Endometriosis is when tissue similar to the lining of the uterus spreads outside of its home to other organs, causing pain and inflammation. It can begin as early as the first mensuration. It is estimated that 1 in 10 women suffer from endo. There are many theories about cures and causes but more research is required to get the answers we need and spreading awareness is a start.

 

Francesca has started an online support group years ago and is on the battlefront paving the way for young women. Five years ago, she had a laparoscopic excision done by Dr. Sinervo and no longer experiences endometriosis as her chief complaint. Her main issue now is Interstitial Cystitis, or painful bladder syndrome that causes pelvic discomfort. Francesca is also seeing specialists for other health issues like Orthostatic Intolerance.

 

What is your official diagnosis?

Endometriosis, Interstitial Cystitis, Pelvic Floor Dysfunction, Irritable Bowel Syndrome, and Orthostatic Intolerance.

How long did it take for your first initial symptoms to get an official diagnosis?

Four or five years for Endo, IBS, and PFD. Two years for IC, and about six months for OI.

How have your illnesses affected your daily life?

Currently, I no longer suffer from Endometriosis pain, but I do suffer daily with PFD and IC pain. I also struggle with dizziness and heart rate/blood pressure problems daily due to OI. I struggle every day to work, go to school, and balance a social life.

Do you have any advice for those who are newly diagnosed?

If you feel your doctor is not listening to you, it’s always best to seek a second opinion (or even more if you have to) until you feel you have found the best care. Always be your best advocate and try to find a true well-versed specialist.

Tell me a little more about your group:

Teens And Young Adults With Endometriosis was a support group I started in 2014, originally for teenagers that have Endometriosis. As my members and I became older, I decided to open it up to young adults as well. Through my group, I hope to not only give support, but help provide these members with an early diagnosis, proper education, and treatment options.

What is something you wish every doctor understood?

I wish every doctor understood that it is extremely important to keep up to date on new medical information. Since so many do not do this, we are forced to be stuck with misinformation and misguided treatments or even unnecessary treatments that could be avoided.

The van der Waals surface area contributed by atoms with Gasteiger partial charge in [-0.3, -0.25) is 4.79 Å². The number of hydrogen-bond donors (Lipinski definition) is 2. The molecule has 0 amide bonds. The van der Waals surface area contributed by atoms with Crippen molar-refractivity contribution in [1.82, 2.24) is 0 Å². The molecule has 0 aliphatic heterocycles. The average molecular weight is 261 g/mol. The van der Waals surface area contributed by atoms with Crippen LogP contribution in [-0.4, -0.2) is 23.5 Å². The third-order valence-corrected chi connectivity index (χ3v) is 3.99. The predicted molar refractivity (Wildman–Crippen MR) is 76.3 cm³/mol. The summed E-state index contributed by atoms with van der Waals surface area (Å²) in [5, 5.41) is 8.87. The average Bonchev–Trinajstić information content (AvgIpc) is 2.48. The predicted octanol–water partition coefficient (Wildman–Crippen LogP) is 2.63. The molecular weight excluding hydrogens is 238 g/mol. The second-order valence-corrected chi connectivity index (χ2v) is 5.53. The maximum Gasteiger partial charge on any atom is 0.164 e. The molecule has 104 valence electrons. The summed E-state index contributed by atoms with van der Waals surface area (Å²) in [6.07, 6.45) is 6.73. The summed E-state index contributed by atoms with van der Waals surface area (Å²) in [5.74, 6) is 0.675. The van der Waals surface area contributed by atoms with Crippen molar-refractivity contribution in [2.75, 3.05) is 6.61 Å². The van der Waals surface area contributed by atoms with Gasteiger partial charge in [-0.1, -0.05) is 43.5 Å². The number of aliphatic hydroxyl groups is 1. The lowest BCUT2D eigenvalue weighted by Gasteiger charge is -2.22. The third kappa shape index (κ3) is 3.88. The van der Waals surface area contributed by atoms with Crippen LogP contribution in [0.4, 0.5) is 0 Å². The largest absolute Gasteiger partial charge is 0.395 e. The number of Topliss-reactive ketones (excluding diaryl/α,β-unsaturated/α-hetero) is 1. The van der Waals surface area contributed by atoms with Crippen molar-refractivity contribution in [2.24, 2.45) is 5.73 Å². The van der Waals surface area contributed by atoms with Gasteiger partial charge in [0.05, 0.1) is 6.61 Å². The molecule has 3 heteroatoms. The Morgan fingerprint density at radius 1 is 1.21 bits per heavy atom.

Favorite quote:

“Let me tell you, if 180 million men worldwide had unbearable pain during sex, bowel movements and exercise, and were offered as treatment: feminizing hormones, surgical castration or pregnancy, it would be an international emergency to which we would transfer our combined defense budgets. We would not be having this misogynist conversation regarding enough money.”-Nancy Peterson

Three things you can’t live without:

Heating pad, boyfriend, and my Endo Warriors

What goals do you have for the future?

Currently, I’m taking my prerequisites for nursing school. I hope to graduate with my bachelors and possibly my masters in nursing. My dream job would be to work with an Endometriosis specialist or in pediatrics. After that, I hope to marry my boyfriend who has been with me through all my diagnosis’ and to have a few children.

What is the scariest moment you experienced during your health journey and what are the ways you manage mental health while dealing with medical issues?

The scariest moment was probably when I had a bladder installation for my IC (where they put medicine into your bladder with a catheter). They did the procedure incorrectly with the wrong sized catheter, made me bleed, spilled half the medication on me, and forgot to use lidocaine. I was supposed to expel it after a half hour but was unable to urinate for hours leaving the medicine in me to damage my bladder and cause a severe bladder spasm. I was unable to get back to my doctor so I had to catheterize myself with the wrong size catheter (too large) and the pharmacy also forgot to give me lidocaine. I was able to do it but was left in severe pain for about a month.